Babcock challenged with task of scratching elite NHL stars

Shawn McKenzie and Chris Johnston discuss how Team Canada could have a big advantage in the face off circle, Shea Weber and the speed of training camp.

OTTAWA – They may be the most expensive hockey team ever assembled.

Add up the salaries owed to the 23 men that will represent Team Canada at the World Cup and you get a whopping $173,010,000 for the upcoming season. That works out to a shade more than $7.5-million apiece on average.

Yes, they’re all quite capable of covering the cheque at dinner.

For Mike Babcock and the coaching staff, there are some challenges that come with that embarrassment of riches. They’ve got a lot of big puzzle pieces to work with and somehow have to make them fit together.

They’re also going to have scratch two skaters and a goalie every game. We’re talking about top-tier NHLers, guys who have been the alpha dog in basically every dressing room they’ve ever occupied. It starts with Friday’s exhibition game against Team USA in Columbus.

“I’m just going to tell them,” said Babcock. “I’ve found in life when someone’s giving me bad news I like it fast.”

At the Sochi Olympics, P.K. Subban only dressed for one of the six games. Dan Hamhuis averaged four minutes of ice time during the five he played. Marty St. Louis, Patrick Sharp and Matt Duchene were all made a healthy scratch at some point during the tournament.

Duchene was the youngest member of that team and went to Russia knowing that he probably wouldn’t be in the lineup for every game. It still stung to watch two from the stands.

“When it happened, it wasn’t easy,” he said. “I mean you can sit here and say ‘you’ve got to check your ego at the door’ – say all the cliché stuff – but it’s never easy.

“It hurts your pride a little bit.”

He is back for the World Cup and doesn’t appear to be among the early candidates to sit out. Over three days of practice here this week, Corey Perry looked to be the 13th forward based on line rushes – although he was used in drills with the second power-play unit.

Tyler Seguin missed one of the skates due to illness and is another potential scratch at forward depending on his health.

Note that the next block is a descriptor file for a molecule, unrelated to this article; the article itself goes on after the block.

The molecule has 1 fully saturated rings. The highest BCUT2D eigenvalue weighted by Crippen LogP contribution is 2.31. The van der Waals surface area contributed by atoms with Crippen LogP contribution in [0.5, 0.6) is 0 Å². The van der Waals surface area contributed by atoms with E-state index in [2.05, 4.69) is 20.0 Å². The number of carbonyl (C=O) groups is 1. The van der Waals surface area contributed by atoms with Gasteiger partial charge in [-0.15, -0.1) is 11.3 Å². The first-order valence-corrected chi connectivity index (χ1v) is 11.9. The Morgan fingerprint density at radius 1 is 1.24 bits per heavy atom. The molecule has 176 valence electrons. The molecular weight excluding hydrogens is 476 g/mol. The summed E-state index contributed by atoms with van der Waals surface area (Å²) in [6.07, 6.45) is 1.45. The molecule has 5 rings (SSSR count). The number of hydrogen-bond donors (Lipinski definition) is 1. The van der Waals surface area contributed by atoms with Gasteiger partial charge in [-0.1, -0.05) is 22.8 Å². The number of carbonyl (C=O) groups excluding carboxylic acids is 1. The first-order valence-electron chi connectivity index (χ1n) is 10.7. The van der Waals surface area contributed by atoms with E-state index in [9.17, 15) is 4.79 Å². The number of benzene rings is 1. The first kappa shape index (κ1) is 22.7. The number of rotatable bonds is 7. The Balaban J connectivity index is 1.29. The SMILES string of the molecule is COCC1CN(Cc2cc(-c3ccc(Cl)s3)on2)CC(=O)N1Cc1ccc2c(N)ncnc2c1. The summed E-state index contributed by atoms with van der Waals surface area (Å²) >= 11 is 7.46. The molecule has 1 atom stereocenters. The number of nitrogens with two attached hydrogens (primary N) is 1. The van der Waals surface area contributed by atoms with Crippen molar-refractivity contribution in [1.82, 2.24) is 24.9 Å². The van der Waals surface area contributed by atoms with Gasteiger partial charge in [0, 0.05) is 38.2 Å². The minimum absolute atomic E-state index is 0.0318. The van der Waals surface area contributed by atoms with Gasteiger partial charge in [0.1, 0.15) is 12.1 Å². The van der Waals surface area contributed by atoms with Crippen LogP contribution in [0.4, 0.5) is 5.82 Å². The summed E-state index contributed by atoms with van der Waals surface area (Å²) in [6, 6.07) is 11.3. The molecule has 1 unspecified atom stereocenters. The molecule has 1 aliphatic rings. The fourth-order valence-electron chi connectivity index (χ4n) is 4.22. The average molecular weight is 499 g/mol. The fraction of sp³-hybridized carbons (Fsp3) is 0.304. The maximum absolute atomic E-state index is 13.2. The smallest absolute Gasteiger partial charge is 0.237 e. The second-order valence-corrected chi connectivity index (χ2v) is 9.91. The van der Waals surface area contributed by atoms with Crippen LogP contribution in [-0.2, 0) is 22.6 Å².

On the blue line, Jay Bouwmeester looked to be the odd-man out. If not him, another left-hand shot in Jake Muzzin is a possibility.

Corey Crawford is the presumed third goalie.

Babcock plans to announce his decisions after the morning skate at Nationwide Arena on Friday.

“I’ll talk to (the players) tonight and I’ll talk to you guys in the morning,” he said Thursday before heading to the airport.

With three games before the tournament and as many as seven during it, Team Canada will likely cycle through a few different scratches over the next few weeks. Some players might be sitting for the first time in their lives.

Duchene believes it’s important for anyone in that situation to focus on staying positive.

“Be a good teammate, be a good cheerleader,” he said. “Sometimes that’s the best way to help the team. That’s what I tried to do when I was out and when I got back in I tried to make it count.”

The reality for every version of Team Canada is that only a small handful of guys get to fill the same kind of role they’re accustomed to in the NHL.

Shea Weber (21:50 per game) and Duncan Keith (21:06) logged the most minutes during the Sochi Olympics. Sidney Crosby finished with an average of 16:27 – more than four minutes below his career average with the Pittsburgh Penguins.

It goes down on a sliding scale from there.

Perhaps this is where the past experience yields the biggest advantage for this group. A number of these players have been together on national teams repeatedly during the last decade and they have an extraordinarily good record in those situations.

“Our age group, our group of guys that have come up together, it’s never been a problem,” said centre Ryan Getzlaf.

“There’s not enough room to go around,” added Bouwmeester. “I know from the last Olympics that it was never a problem. Nobody had a problem with anything and that’s why we came together and it worked.”

Babcock has a knack for boiling any issue down to a simple, straightforward fact.

He believes that having the chance to participate in practices and meetings and team dinners with this many accomplished players is a reward in itself.

“If you’re one of the best athletes in the world and one of the best players in the league and now you don’t get to play, it’s tough,” said Babcock. “The other option is to not be on the team, and to me that’s not as good.”

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